Friday | May 06, 2016
About Us | Contact | Subscribe

Memorial Day ceremony honors the fallen, their sacrifice

West Hawaii Veterans Cemetery is more than a place to gather with others who lost loved ones for Lt. Col. Eric Schwedo, commander of Pohakuloa Training Area. He came to these peaceful, beautifully landscaped grounds Monday to fondly remember his next door neighbor at Fort Benning, Ga. — Maj. Tom Bostick.

“He was the guy that would come over for beers and oyster roasts, the guy I would laugh with, and the guy that I would trade pranks with,” Schwedo said. “I knew he was a great soldier then, but he was also a guy that showed me how to be a father and husband while trying to balance the military and a family. He, in my opinion, was what I wanted to be.”

At the annual Memorial Day ceremony, Schwedo, the keynote speaker, was overcome with emotion as he recalled Bostick’s final act of service. Bostick, a commander in the 173rd Airborne Brigade, was deployed near Saret Koleh, Afghanistan, when his unit came under heavy attack.

“Maj. Bostick, while in command of B Troop, 1st Squadron, 91st Cavalry, without regard to his own personal safety, placed himself in front of an overwhelming enemy force to provide covering fire to enable the paratroopers in his command post to displace to more defensible terrain,” Schwedo said. “His actions provided his small element those precious few seconds necessary to gain their footing and negotiate the steep terrain in order to seek cover and survive the attack. He willingly sacrificed his life so they could live. He was awarded the silver star for his actions that day, and that in itself was noteworthy, but like many of you with your memories of your loved ones, those are not the memories that I have of him.”

Schwedo was among hundreds of people who gathered for the somber ceremony under the relentless afternoon sun to pay their respects and share memories of those who died in military service. His remarks got a standing ovation.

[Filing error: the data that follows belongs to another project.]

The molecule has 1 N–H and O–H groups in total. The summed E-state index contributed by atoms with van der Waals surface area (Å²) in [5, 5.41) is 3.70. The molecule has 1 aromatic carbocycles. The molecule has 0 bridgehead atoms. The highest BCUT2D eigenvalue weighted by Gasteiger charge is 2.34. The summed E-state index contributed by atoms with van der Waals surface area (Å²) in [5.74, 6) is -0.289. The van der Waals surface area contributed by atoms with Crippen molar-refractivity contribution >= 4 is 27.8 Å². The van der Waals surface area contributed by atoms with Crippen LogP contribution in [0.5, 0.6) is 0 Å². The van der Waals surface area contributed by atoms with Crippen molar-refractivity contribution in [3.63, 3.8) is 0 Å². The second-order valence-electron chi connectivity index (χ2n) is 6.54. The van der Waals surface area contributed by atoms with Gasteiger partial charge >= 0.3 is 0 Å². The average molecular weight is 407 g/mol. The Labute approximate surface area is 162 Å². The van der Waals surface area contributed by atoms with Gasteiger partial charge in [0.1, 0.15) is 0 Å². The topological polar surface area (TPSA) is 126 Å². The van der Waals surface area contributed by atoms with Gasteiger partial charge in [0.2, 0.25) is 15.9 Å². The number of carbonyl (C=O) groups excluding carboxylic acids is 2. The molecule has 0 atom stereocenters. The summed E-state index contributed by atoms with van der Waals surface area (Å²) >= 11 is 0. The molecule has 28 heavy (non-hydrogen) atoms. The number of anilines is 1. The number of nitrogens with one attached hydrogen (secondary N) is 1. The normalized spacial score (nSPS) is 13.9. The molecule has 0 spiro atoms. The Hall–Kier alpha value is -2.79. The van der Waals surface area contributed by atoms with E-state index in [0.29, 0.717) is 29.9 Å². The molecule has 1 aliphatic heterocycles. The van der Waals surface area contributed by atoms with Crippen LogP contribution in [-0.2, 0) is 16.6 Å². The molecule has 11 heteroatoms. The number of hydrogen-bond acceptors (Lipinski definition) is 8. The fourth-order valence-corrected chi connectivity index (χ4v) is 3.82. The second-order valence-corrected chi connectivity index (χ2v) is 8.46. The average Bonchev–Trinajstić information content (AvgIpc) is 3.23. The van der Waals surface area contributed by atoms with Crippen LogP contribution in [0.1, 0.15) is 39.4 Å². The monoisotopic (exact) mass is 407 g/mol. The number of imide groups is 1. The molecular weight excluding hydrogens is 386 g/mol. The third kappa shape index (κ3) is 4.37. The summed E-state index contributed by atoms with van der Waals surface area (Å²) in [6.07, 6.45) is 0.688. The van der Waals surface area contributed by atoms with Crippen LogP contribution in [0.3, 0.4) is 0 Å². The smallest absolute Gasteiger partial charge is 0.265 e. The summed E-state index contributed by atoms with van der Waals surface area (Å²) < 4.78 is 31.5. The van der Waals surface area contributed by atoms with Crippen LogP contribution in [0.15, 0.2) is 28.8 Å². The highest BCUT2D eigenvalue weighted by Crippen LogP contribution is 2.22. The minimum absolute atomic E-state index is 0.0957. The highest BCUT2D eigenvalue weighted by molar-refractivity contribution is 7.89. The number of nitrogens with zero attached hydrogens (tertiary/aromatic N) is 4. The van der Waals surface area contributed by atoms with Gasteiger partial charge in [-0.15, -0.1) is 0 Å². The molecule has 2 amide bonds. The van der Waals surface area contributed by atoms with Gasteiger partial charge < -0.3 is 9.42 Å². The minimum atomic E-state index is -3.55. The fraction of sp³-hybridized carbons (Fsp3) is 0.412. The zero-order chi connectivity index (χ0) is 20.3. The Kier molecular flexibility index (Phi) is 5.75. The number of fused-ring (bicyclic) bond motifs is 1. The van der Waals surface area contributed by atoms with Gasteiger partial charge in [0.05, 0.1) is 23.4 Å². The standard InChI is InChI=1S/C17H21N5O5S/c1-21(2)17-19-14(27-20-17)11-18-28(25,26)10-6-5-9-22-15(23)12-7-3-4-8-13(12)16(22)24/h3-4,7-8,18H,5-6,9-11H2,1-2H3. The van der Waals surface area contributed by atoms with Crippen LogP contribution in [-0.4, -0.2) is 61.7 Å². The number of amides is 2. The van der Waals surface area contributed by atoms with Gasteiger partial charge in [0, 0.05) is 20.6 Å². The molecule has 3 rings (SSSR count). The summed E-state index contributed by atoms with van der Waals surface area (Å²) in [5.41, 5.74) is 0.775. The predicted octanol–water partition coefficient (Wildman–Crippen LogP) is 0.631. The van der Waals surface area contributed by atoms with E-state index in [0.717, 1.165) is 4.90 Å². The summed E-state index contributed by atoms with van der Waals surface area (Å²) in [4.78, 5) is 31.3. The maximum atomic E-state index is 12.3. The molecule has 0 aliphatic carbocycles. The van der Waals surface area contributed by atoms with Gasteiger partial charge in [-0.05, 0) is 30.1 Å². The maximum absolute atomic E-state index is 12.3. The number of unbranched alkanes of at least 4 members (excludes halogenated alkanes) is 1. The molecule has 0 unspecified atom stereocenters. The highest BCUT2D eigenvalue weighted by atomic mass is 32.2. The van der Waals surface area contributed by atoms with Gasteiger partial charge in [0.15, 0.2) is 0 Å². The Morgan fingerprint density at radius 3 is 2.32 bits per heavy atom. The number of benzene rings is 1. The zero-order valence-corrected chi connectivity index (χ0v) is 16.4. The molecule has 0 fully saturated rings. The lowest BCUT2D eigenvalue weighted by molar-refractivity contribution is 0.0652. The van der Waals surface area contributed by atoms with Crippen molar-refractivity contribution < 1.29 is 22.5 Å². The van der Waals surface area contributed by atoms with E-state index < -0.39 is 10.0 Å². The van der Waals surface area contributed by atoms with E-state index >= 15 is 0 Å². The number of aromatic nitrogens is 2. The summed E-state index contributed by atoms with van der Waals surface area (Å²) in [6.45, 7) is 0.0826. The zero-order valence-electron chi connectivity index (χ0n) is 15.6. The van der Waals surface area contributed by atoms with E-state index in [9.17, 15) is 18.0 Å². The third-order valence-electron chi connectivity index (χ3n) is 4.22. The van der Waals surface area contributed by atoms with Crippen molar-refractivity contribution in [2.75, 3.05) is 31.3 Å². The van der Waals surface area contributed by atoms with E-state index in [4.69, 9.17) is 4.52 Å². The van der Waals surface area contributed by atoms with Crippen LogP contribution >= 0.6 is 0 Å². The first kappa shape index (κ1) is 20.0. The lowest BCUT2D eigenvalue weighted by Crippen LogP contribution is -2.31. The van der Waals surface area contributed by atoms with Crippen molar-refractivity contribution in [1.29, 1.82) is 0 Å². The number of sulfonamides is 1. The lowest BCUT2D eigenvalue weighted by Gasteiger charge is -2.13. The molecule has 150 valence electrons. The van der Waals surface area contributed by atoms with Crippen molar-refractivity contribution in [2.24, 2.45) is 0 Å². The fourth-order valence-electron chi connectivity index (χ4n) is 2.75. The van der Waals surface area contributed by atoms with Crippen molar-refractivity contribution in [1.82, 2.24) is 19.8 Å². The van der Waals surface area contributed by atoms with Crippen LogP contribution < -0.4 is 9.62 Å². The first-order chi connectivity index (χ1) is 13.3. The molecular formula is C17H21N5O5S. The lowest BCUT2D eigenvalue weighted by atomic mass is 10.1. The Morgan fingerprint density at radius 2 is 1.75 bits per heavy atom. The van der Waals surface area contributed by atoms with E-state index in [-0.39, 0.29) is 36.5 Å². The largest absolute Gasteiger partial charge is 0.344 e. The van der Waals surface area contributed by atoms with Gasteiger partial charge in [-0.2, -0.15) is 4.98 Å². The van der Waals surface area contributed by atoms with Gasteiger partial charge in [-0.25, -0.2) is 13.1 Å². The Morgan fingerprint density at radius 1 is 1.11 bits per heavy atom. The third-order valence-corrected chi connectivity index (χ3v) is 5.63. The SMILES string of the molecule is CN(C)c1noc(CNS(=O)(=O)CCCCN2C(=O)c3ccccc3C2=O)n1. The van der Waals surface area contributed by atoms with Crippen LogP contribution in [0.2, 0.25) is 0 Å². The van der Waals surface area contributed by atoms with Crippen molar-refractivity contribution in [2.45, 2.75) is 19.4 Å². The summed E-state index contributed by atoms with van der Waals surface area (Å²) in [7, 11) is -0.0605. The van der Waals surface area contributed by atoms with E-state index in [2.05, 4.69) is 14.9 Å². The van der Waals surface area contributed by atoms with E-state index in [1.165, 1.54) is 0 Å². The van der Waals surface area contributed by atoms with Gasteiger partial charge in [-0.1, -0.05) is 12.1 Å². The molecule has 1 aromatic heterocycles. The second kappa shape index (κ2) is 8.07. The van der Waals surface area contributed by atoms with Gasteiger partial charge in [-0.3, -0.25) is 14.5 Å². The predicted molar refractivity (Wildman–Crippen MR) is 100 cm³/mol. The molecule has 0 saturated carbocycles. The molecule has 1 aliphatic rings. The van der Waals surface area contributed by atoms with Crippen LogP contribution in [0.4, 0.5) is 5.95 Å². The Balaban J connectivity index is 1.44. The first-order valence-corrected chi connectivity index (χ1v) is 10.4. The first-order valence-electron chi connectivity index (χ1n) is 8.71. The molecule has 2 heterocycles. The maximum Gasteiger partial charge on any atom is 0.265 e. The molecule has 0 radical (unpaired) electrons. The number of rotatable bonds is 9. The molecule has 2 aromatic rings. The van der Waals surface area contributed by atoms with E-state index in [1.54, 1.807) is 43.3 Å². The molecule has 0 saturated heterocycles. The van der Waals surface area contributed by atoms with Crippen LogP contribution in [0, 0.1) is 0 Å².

“Tom was my friend, and I want you to know him by me telling you about him. I want you to know who he was, and by his actions, know his character. By doing this, I honor him, his sacrifice for the nation and his fellow soldiers,” he said. “To me, and I am sure many others here, this is what Memorial Day is all about. A time to mourn and remember those that are gone, but more importantly, it is a time to celebrate their lives, and hopefully get past the mourning. It is to remember them as they were, how they lived life with their family, friends and those they influenced. It is about remembering shared sacrifices and shared joys.”

At the hourlong ceremony, attendees often reflected silently on the lives lost, usually while holding their hands gently over their heart, in salutes or by holding each other. The names of more than 40 West Hawaii veterans were called, deeply affecting several who heard the honor roll. Their families were also recognized.

Wreaths, lei and flags were placed throughout the cemetery. Prayers said. There was the disciplined rhythm of veterans, military groups and service organizations, as well as the playing and singing of patriotic songs, with every note resonating through observers’ bodies, forcing them to think about the commitment, duty and sacrifices made. The piercing booms of a 21-gun salute and the lonely rendition of taps echoed in the silence, which were at times interrupted by tearful sniffling.

Missing was the anonymous man who has stood for years alone on the hill mauka of the cemetery, holding his American flag. Organizers said his absence was because he can longer physically make it to the top.

During the blessings portion, local religious leaders reminded the public of the importance of Memorial Day, saying the holiday is an opportunity to “acknowledge in a profound way our sincere gratitude for the valiant few” and “the deaths will mean what you make them.”

In his closing remarks, Schwedo encouraged the public to share stories about beloved veterans with others and invite them to visit these fallen warriors’ graves. “In this way, we honor who they were and their memory,” he added.